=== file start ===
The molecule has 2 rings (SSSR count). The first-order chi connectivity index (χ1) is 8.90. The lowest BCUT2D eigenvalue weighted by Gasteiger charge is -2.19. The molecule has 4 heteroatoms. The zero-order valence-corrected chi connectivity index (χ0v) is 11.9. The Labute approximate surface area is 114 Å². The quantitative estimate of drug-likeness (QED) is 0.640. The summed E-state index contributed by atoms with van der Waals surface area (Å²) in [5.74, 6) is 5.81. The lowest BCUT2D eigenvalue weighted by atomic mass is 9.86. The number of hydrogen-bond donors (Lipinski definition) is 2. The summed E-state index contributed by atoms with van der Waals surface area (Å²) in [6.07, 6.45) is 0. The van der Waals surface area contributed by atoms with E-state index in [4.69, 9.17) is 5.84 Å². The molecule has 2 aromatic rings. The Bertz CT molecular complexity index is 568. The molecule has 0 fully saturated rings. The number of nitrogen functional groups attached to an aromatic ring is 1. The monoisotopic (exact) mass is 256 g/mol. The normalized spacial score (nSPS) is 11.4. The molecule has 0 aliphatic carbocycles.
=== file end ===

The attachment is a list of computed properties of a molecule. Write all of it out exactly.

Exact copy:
The molecule has 2 rings (SSSR count). The first-order chi connectivity index (χ1) is 8.90. The lowest BCUT2D eigenvalue weighted by Gasteiger charge is -2.19. The molecule has 4 heteroatoms. The zero-order valence-corrected chi connectivity index (χ0v) is 11.9. The Labute approximate surface area is 114 Å². The quantitative estimate of drug-likeness (QED) is 0.640. The summed E-state index contributed by atoms with van der Waals surface area (Å²) in [5.74, 6) is 5.81. The lowest BCUT2D eigenvalue weighted by atomic mass is 9.86. The number of hydrogen-bond donors (Lipinski definition) is 2. The summed E-state index contributed by atoms with van der Waals surface area (Å²) in [6.07, 6.45) is 0. The van der Waals surface area contributed by atoms with E-state index in [4.69, 9.17) is 5.84 Å². The molecule has 2 aromatic rings. The Bertz CT molecular complexity index is 568. The molecule has 0 fully saturated rings. The number of nitrogen functional groups attached to an aromatic ring is 1. The monoisotopic (exact) mass is 256 g/mol. The normalized spacial score (nSPS) is 11.4. The molecule has 0 aliphatic carbocycles.